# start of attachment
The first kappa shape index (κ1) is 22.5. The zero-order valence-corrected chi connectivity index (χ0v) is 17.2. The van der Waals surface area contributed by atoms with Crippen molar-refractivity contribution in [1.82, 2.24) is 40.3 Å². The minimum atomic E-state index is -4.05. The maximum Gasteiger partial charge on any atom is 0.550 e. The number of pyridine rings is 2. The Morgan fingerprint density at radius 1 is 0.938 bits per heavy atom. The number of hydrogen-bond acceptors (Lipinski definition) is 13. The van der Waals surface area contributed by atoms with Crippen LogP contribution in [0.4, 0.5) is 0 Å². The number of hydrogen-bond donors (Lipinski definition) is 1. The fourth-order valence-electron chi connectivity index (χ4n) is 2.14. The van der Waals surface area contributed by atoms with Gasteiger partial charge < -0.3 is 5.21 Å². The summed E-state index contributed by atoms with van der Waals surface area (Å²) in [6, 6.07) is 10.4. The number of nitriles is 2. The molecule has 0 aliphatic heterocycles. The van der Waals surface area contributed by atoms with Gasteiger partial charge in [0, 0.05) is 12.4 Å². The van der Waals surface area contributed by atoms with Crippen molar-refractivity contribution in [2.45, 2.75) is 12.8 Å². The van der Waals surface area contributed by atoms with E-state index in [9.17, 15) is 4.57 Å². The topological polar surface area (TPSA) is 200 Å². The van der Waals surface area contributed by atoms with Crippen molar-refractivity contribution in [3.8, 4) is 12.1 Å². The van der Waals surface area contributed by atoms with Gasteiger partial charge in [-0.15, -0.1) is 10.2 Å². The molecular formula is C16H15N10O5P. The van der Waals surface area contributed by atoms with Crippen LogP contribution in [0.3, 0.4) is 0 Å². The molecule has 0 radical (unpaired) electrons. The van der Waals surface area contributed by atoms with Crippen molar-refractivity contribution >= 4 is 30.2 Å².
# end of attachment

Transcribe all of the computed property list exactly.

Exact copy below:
The first kappa shape index (κ1) is 22.5. The zero-order valence-corrected chi connectivity index (χ0v) is 17.2. The van der Waals surface area contributed by atoms with Crippen molar-refractivity contribution in [1.82, 2.24) is 40.3 Å². The minimum atomic E-state index is -4.05. The maximum Gasteiger partial charge on any atom is 0.550 e. The number of pyridine rings is 2. The Morgan fingerprint density at radius 1 is 0.938 bits per heavy atom. The number of hydrogen-bond acceptors (Lipinski definition) is 13. The van der Waals surface area contributed by atoms with Crippen LogP contribution in [0.4, 0.5) is 0 Å². The number of hydrogen-bond donors (Lipinski definition) is 1. The fourth-order valence-electron chi connectivity index (χ4n) is 2.14. The van der Waals surface area contributed by atoms with Gasteiger partial charge < -0.3 is 5.21 Å². The summed E-state index contributed by atoms with van der Waals surface area (Å²) in [6, 6.07) is 10.4. The number of nitriles is 2. The molecule has 0 aliphatic heterocycles. The van der Waals surface area contributed by atoms with Gasteiger partial charge in [0, 0.05) is 12.4 Å². The van der Waals surface area contributed by atoms with Crippen molar-refractivity contribution in [2.45, 2.75) is 12.8 Å². The van der Waals surface area contributed by atoms with E-state index in [9.17, 15) is 4.57 Å². The topological polar surface area (TPSA) is 200 Å². The van der Waals surface area contributed by atoms with Crippen molar-refractivity contribution in [3.8, 4) is 12.1 Å². The van der Waals surface area contributed by atoms with Gasteiger partial charge in [-0.15, -0.1) is 10.2 Å². The molecular formula is C16H15N10O5P. The van der Waals surface area contributed by atoms with Crippen LogP contribution in [0.3, 0.4) is 0 Å². The molecule has 0 radical (unpaired) electrons. The van der Waals surface area contributed by atoms with Crippen molar-refractivity contribution >= 4 is 30.2 Å².